Diplomats Tour Iran's Primary Nuclear Facility

Diplomats from five countries toured one of Iran's primary nuclear facilities on Saturday — an attempt by the Islamic republic to show that its atomic program is for peaceful ends and not a cover for nuclear weapons.

The visit to the Isfahan Uranium Conversion facility in central Iran comes ahead of a United Nations deadline for Iran to halt uranium enrichment by later this month.

If Iran does not stop enrichment by the end of the 60-day period stipulated by the U.N., the Security Council will consider additional measures beyond the economic sanctions it approved Dec. 23.

"The message of this visit is that Iran is determined to continue its peaceful nuclear activists," Ali Ashgar Soltanieh, head of the Iranian delegation to the International Atomic Energy Agency, told the diplomats from Sudan, Malaysia, Cuba, Egypt, and Algeria — representing the Nonaligned Movement, the Group of 77 and the Arab League.

Soltanieh also described the tour as "an opportunity to see that the IAEA has full surveillance control over the activities of this facility."

The diplomats represent organizations that have a long history of asserting members' rights to pursue their national interests and broadly those of developing countries without being fettered by Western countries.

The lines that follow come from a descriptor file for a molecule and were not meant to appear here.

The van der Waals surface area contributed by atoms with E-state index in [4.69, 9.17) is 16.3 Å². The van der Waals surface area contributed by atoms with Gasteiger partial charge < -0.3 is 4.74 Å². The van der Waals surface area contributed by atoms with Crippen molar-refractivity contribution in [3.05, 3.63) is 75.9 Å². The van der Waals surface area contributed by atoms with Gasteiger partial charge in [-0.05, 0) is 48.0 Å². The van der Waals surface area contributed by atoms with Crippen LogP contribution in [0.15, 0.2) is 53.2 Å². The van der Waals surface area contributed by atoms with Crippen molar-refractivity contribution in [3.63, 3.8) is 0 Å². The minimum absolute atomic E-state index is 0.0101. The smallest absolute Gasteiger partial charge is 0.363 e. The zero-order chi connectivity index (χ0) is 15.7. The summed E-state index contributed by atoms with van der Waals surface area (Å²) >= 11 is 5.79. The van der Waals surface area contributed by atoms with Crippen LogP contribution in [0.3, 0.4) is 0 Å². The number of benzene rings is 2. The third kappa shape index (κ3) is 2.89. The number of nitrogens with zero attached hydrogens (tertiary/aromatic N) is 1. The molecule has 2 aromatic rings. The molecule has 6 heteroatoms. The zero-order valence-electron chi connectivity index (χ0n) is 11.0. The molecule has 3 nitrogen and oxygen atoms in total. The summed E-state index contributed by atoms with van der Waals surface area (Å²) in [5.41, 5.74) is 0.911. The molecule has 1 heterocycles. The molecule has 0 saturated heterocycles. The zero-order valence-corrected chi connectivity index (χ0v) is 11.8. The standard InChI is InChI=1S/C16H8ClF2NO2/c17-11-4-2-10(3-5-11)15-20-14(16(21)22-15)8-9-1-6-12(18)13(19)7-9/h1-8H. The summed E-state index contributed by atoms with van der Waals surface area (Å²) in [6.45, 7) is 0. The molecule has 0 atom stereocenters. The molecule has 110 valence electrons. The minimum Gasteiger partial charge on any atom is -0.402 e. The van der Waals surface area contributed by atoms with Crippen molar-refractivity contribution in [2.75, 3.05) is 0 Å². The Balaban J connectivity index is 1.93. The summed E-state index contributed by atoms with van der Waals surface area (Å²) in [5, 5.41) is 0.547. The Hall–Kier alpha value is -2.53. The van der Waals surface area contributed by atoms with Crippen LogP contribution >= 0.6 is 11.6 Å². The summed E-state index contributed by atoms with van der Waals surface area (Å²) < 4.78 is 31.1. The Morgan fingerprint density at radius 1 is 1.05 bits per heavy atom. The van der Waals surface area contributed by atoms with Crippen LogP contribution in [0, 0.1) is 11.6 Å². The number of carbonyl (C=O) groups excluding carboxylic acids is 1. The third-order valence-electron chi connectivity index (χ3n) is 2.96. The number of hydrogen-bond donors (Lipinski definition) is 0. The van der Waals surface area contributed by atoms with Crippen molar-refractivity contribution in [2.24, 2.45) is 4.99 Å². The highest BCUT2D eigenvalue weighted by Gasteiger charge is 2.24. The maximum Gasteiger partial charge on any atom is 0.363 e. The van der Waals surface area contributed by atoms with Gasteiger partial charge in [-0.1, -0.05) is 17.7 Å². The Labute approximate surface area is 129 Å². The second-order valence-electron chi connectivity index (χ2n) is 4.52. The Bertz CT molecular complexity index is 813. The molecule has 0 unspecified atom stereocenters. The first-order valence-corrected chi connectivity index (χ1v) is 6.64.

The Nonaligned Movement was formed in 1954 by several Third World countries that declared they would not take sides in the Cold War, while the G-77 is a grouping of 130 countries from the South. The Arab League is a regional grouping representing with 22 member states.

Inspectors from the U.N. nuclear watchdog, the International Atomic Energy Agency, visited the Isfahan facility twice in January.

International concerns have recently focused more on the facility in Natanz, where uranium can be enriched using cascades of 164 centrifuges installed above ground. Iranian officials have announced plans to operate 3,000 centrifuges below ground enabling it to speed up its production of nuclear fuel.

Diplomats accredited with the IAEA in Vienna, Austria said hundreds of technicians and laborers had been "working feverishly" at the Natanz underground facility over the past few weeks, setting up piping, control panels and electric cables.